CHICAGO — After a fiasco in Detroit, troubled US actor Charlie Sheen appeared to have turned around his fortunes here, delivering a largely successful show that ended with an ovation.
"Instead of the disjointed exercise in hero worship he had presented on night one of his theatrical tour in Detroit Saturday, Sheen mostly sat and fielded an interviewer's questions, bantering with the crowd, dropping the F-word, and actually seeming to satisfy, if not amaze, concert-goers," said a review in The Chicago Tribune.
The spectators appeared to be significantly friendlier. Instead of booing him off stage like it happened in Detroit, they were reported to chant: "Detroit sucks."
All 3,600 tickets for Sheen's show at the Chicago Theater were sold, with seats selling for $40 and up.
The gig one night earlier in Detroit to a packed 5,000-strong audience started well, with a spoof involving news clips of the actor's recent outbursts, and high-action excerpts from classic movies including "Apocalypse Now," starring his father Martin.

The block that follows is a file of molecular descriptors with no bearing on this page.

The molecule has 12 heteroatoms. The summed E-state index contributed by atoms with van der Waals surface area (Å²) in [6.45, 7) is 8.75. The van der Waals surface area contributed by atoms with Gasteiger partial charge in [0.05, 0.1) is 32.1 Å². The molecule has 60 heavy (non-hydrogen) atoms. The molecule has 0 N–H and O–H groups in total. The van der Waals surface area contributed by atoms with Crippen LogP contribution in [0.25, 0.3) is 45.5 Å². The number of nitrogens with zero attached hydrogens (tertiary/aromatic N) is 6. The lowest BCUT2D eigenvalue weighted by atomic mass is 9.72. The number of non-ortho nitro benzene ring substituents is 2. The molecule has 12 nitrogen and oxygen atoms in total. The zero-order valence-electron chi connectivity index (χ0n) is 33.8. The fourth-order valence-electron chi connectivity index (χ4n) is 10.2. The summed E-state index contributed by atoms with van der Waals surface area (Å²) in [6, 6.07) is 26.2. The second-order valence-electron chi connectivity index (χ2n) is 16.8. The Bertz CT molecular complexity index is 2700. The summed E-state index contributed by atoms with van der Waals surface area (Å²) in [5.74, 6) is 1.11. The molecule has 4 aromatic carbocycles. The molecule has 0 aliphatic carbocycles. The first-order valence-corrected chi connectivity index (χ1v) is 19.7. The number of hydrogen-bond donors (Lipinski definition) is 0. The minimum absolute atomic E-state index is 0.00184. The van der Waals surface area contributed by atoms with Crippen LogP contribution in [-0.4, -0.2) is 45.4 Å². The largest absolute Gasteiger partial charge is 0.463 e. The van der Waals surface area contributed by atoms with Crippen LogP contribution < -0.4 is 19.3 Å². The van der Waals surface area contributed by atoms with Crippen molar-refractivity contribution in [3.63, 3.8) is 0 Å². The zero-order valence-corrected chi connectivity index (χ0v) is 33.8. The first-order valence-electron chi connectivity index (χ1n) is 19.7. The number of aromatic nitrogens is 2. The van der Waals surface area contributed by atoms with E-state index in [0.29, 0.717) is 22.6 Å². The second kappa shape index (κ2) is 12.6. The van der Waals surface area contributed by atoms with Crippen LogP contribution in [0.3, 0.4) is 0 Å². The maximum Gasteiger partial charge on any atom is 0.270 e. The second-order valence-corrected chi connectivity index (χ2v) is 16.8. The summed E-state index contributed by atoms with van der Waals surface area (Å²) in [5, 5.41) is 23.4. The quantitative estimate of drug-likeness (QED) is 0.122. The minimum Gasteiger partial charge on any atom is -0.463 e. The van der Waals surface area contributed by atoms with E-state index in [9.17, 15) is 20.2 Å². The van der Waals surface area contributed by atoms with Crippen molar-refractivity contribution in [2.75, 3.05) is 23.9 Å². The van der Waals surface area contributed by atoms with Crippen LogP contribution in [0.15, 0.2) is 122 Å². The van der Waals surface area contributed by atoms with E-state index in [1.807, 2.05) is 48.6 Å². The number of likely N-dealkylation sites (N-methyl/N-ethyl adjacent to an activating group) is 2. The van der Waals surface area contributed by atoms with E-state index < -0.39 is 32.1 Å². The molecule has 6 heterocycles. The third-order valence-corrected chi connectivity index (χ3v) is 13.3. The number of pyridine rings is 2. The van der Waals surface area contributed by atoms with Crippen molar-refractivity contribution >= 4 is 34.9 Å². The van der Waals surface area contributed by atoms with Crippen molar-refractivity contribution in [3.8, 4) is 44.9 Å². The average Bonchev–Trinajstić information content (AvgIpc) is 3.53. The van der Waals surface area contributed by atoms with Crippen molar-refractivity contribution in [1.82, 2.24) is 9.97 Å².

But the boos began during a stream-of-consciousness monologue by Sheen at a presidential podium -- the kind of verbal fireworks he has displayed online, but which patently failed to grip Saturday's audience.
After commenting several times on the fact that he was being booed, and getting increasingly tetchy as the stream of people walking out grew, Sheen said would take a break while a video of a new Snoop Dogg video was played.
When the video finished, the lights came up, and it was clear that Sheen was not coming back on stage.
Sheen was sacked last month from "Two and a Half Men" after criticizing its producers in a series of rambling media outbursts which Warner Brothers called the actor "dangerously self-destructive conduct."
The 45-year-old then became an Internet sensation after launching a Twitter feed which now has 3.4 million followers, and an online webstreamed show, "Sheen's Korner."
At the same time he announced his plans for the live tour, which now has more than 20 scheduled dates over the next month, after tickets for the first gigs sold out within 18 minutes.
Before Saturday's show fans had lined up to defend the star, a legendary party animal whose recent crisis came shortly after he ended up in hospital following a marathon bender with five women including a porn actress.
But the mood after the Saturday fiasco was a mixture of disappointment and anger, with some fans talking about asking for their money back.